Magazine article Clinical Psychiatry News

Association between OSA, Depression Confirmed

Magazine article Clinical Psychiatry News

Association between OSA, Depression Confirmed

Article excerpt

AT ATS 2015

DENVER -- Men with previously undiagnosed severe obstructive sleep apnea and excessive daytime sleepiness have a more than four fold increase in the risk of depression, compared with those without either condition, according to findings from a population-based cohort study.

Those with both severe obstructive sleep apnea (OSA) and excessive daytime sleepiness (EDS) also have a 3.5 times greater risk of depression than do those with either OSA or EDS alone, Carol Lang, Ph.D., reported during a press briefing at an international conference of the American Thoracic Society.

The findings have important implications for clinicians treating patients with depression; clinicians should recognize the risk of OSA in men with depression, and should screen those presenting with OSA--regardless of whether sleepiness is present, said Dr. Lang of the University of Adelaide, Australia.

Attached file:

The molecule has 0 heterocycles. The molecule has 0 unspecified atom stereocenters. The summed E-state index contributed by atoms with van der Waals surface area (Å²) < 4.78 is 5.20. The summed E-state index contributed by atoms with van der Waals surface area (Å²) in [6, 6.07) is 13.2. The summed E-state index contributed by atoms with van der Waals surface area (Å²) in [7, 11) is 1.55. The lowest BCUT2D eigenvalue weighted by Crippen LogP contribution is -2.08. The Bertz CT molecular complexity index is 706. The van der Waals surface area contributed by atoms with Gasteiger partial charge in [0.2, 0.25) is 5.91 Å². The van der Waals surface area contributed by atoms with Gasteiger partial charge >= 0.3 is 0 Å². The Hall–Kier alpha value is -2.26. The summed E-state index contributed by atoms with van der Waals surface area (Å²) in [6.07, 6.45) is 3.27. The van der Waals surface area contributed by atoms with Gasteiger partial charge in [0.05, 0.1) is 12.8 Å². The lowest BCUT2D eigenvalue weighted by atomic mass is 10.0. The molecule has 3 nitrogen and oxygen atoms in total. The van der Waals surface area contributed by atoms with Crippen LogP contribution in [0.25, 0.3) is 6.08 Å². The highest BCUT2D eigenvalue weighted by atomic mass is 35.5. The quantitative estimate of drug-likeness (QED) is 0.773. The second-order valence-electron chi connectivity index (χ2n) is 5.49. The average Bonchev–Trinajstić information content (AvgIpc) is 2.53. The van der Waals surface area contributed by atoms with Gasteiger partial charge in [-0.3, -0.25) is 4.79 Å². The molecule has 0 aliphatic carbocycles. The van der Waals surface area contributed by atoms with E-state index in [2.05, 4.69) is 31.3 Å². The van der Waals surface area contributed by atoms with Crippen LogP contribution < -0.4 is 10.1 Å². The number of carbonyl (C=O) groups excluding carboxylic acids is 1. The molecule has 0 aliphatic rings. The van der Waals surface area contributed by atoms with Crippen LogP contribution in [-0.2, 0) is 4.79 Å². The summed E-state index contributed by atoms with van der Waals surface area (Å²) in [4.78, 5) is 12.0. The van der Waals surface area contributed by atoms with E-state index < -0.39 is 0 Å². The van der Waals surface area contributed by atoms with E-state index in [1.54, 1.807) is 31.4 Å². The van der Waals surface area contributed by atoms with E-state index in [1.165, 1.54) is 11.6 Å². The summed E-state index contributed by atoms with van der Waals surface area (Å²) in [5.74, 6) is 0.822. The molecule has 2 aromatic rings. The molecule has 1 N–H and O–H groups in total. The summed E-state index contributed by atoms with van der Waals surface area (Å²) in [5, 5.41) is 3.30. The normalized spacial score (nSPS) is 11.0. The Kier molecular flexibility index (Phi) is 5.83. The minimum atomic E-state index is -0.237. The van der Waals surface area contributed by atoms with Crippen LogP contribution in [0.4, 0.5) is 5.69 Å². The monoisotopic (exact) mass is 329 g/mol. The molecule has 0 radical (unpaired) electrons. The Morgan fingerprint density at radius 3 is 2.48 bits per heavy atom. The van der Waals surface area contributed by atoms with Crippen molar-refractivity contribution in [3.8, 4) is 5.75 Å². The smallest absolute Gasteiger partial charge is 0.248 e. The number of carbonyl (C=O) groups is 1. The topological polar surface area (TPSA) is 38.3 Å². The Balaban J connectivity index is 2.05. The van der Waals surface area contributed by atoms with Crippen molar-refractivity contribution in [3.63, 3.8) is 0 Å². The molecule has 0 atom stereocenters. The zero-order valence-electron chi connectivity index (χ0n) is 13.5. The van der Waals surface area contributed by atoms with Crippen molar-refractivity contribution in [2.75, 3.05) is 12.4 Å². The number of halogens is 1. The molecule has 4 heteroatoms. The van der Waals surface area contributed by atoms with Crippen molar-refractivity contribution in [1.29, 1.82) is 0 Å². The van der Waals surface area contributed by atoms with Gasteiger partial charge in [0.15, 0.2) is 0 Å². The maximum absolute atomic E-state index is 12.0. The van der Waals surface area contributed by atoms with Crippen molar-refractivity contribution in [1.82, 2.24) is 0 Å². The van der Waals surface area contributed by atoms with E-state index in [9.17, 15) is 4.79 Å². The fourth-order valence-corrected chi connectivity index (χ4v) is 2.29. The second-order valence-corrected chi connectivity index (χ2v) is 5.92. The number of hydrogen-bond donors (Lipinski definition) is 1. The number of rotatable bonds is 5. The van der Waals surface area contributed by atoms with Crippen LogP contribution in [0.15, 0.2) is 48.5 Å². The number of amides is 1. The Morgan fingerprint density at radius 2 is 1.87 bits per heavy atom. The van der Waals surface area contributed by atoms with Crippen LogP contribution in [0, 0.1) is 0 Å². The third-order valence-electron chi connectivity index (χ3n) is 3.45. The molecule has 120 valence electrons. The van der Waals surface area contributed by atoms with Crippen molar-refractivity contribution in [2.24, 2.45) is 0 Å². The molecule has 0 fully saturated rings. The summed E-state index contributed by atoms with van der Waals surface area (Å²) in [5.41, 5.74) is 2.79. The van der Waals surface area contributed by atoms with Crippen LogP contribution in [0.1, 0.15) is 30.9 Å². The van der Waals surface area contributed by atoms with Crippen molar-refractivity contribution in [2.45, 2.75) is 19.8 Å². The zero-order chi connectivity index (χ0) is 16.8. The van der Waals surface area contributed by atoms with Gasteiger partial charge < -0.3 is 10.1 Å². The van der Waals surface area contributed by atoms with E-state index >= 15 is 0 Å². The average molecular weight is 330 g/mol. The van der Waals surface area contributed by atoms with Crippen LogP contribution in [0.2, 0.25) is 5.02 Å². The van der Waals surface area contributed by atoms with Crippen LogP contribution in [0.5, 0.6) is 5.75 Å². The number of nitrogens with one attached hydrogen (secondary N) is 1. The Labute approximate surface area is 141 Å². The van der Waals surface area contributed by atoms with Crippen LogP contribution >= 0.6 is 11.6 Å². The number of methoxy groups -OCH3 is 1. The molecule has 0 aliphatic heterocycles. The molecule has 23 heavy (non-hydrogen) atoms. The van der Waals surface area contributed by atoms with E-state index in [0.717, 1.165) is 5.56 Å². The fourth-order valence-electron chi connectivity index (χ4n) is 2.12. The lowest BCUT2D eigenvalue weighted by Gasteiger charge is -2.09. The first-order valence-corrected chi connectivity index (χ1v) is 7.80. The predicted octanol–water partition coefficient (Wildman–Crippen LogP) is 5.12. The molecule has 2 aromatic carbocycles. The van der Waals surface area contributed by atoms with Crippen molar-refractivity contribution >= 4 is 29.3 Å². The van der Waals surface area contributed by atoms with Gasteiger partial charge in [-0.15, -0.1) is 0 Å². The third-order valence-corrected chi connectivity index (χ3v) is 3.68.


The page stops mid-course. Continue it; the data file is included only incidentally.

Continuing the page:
Study subjects were 1,875 community-dwelling Australian men aged 35-83 years who were assessed for depression using the Beck Depression Inventory/Centre for Epidemiological Studies Depression Scale (CES-D) at two time points about 5 years apart. A random sample of 857 men without previously diagnosed OSA underwent at-home polysomnography and completed the Epworth Sleepiness Scale questionnaire, and 1,660 men without depression at baseline were included in the analysis of incident depression.

Previously undiagnosed mild to moderate and severe OSA were associated with depression prevalence (adjusted odds ratio, 2.1), and this was true even after adjusting for confounders and EDS.

EDS also was associated with depression (adjusted OR, 1.1). she said.

Patients with previously undiagnosed OSA and EDS had greater odds of depression than did those without OSA and EDS (OR, 4.2), and had greater odds of depression than did those with either condition alone (OR, 3.5).

Further, previously diagnosed OSA and previously undiagnosed severe OSA at follow-up were significantly associated with depression onset over a 5-year period (OR, 2. …

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